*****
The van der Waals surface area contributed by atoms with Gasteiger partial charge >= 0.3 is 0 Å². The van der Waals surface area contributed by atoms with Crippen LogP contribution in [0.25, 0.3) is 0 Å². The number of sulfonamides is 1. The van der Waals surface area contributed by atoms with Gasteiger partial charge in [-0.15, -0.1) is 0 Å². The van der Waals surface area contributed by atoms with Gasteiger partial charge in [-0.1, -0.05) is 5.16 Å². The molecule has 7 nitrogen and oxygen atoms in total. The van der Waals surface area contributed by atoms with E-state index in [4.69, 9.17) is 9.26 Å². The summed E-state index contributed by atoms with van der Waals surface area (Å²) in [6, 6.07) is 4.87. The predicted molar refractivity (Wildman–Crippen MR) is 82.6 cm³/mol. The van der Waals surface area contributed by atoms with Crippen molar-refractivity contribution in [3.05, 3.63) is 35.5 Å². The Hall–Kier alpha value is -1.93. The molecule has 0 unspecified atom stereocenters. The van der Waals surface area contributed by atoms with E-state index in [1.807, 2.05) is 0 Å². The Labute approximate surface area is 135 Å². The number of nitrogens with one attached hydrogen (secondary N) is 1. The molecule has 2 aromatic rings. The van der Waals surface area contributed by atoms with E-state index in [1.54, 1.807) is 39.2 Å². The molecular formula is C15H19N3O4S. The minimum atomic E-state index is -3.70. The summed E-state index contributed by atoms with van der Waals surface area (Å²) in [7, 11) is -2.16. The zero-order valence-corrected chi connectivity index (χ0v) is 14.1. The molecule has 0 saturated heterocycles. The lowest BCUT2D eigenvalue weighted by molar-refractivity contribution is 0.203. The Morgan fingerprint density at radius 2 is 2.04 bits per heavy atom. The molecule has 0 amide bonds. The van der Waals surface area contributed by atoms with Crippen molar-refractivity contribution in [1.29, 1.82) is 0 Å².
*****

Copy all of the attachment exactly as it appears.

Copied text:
The van der Waals surface area contributed by atoms with Gasteiger partial charge >= 0.3 is 0 Å². The van der Waals surface area contributed by atoms with Crippen LogP contribution in [0.25, 0.3) is 0 Å². The number of sulfonamides is 1. The van der Waals surface area contributed by atoms with Gasteiger partial charge in [-0.15, -0.1) is 0 Å². The van der Waals surface area contributed by atoms with Gasteiger partial charge in [-0.1, -0.05) is 5.16 Å². The molecule has 7 nitrogen and oxygen atoms in total. The van der Waals surface area contributed by atoms with E-state index in [4.69, 9.17) is 9.26 Å². The summed E-state index contributed by atoms with van der Waals surface area (Å²) in [6, 6.07) is 4.87. The predicted molar refractivity (Wildman–Crippen MR) is 82.6 cm³/mol. The van der Waals surface area contributed by atoms with Crippen molar-refractivity contribution in [3.05, 3.63) is 35.5 Å². The Hall–Kier alpha value is -1.93. The molecule has 0 unspecified atom stereocenters. The van der Waals surface area contributed by atoms with E-state index in [1.807, 2.05) is 0 Å². The Labute approximate surface area is 135 Å². The number of nitrogens with one attached hydrogen (secondary N) is 1. The molecule has 2 aromatic rings. The van der Waals surface area contributed by atoms with E-state index in [1.54, 1.807) is 39.2 Å². The molecular formula is C15H19N3O4S. The minimum atomic E-state index is -3.70. The summed E-state index contributed by atoms with van der Waals surface area (Å²) in [7, 11) is -2.16. The zero-order valence-corrected chi connectivity index (χ0v) is 14.1. The molecule has 0 saturated heterocycles. The lowest BCUT2D eigenvalue weighted by molar-refractivity contribution is 0.203. The Morgan fingerprint density at radius 2 is 2.04 bits per heavy atom. The molecule has 0 amide bonds. The van der Waals surface area contributed by atoms with Crippen molar-refractivity contribution in [1.29, 1.82) is 0 Å².